After years of struggling with the random variances in the Italian-made burrs of the Lido 2, accommodations had been made that Etzinger’s impossibly precise burrs didn’t need. Tiny flaws thereby became glaring, which proved to be a good thing, leading the Garrotts to readdress and tighten the design from top to bottom. With Etzinger’s burrs, the Lido 3 was easier to assemble and more straightforward to align, which not only meant less time and material wasted in the Lido manufacturing process but also a more consistent grinder in the hands of the end-user.

Etzinger’s burrs brought the Lido to a new level. “This opened to the door for two things. One was that it was easier to turn for espresso,” said Garrott. “The second thing was, the precision of the burr actually just makes the whole thing better.”

Lido E: The Final Stage

The Lido E represents the final stage of evolution in Orphan Espresso’s ideal manual espresso grinder. For the E, the grinder-makers tightened the adjustment collar thread pitch in half, going from the 2-millimeter pitch of previous Lidos down to a 1-millimeter pitch. With its mason-jar-like diameter, the difference translates to a fine-grind adjustability range that’s four or five times more precise. An additional bearing adds precision to the alignment system, and a new included accessory called the ConeTop screws onto the top of the catch jar for easy dosing into a portafilter basket.

The Lido E. Photo courtesy of Orphan Espresso.

The Lido E. Photo courtesy of Orphan Espresso.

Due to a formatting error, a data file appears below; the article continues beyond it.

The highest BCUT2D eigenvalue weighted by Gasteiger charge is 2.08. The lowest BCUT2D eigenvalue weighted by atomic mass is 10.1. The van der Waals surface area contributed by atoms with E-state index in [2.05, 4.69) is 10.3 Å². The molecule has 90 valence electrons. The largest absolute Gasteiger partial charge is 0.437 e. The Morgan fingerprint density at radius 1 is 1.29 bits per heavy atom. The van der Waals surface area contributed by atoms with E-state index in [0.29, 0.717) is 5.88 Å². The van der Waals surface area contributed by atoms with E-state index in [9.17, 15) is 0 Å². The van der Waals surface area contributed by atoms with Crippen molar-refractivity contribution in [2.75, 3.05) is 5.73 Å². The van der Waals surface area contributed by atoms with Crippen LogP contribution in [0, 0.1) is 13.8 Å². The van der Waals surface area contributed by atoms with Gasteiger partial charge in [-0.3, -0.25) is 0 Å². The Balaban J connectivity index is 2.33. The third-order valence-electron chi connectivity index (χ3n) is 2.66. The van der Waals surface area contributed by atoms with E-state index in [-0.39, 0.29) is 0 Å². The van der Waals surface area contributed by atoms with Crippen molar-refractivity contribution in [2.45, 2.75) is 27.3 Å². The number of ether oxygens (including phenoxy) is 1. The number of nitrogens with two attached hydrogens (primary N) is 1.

Currently, the Lido E has only just started to ship. Units are in stock in the US and the UK. Team OE — or, the Orphans, as fans sometimes call them — will appear at the HOST Milano trade show in Milan in late October, between stints in Taiwan overseeing manufacturing.

Beyond that, the Garrotts may take a break from grinder-making to pursue other commercial projects, such as hard-shelled travel cases for their products, and OE product bundles. They may endeavor to import and distribute the Kono, a classic Japanese pourover cone that Doug Garrott is particularly enamored of that predates the Hario V60. There also simmers a back-burner inkling to reinvent the wall-mounted manual grinder — these are professional tinkerers, after all.

In the video below, posted recently by Orphan Espresso, the full line of OE hand-grinders is visible on the counter of a masterfully bearded Doug Garrott’s home coffee workshop. Garrott said he hasn’t used an electric grinder in years, as he and Barb are committed to actually using all of their own products as much as possible. Below you’ll see the Lido E in action, preparing a shot pulled on a fascinating and beautifully restored wall-mounted vintage Faema spring-lever espresso machine.

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Orphan Espresso Prepares an Espresso using the Lido E Manual Coffee Grinder from Orphan Espresso on Vimeo.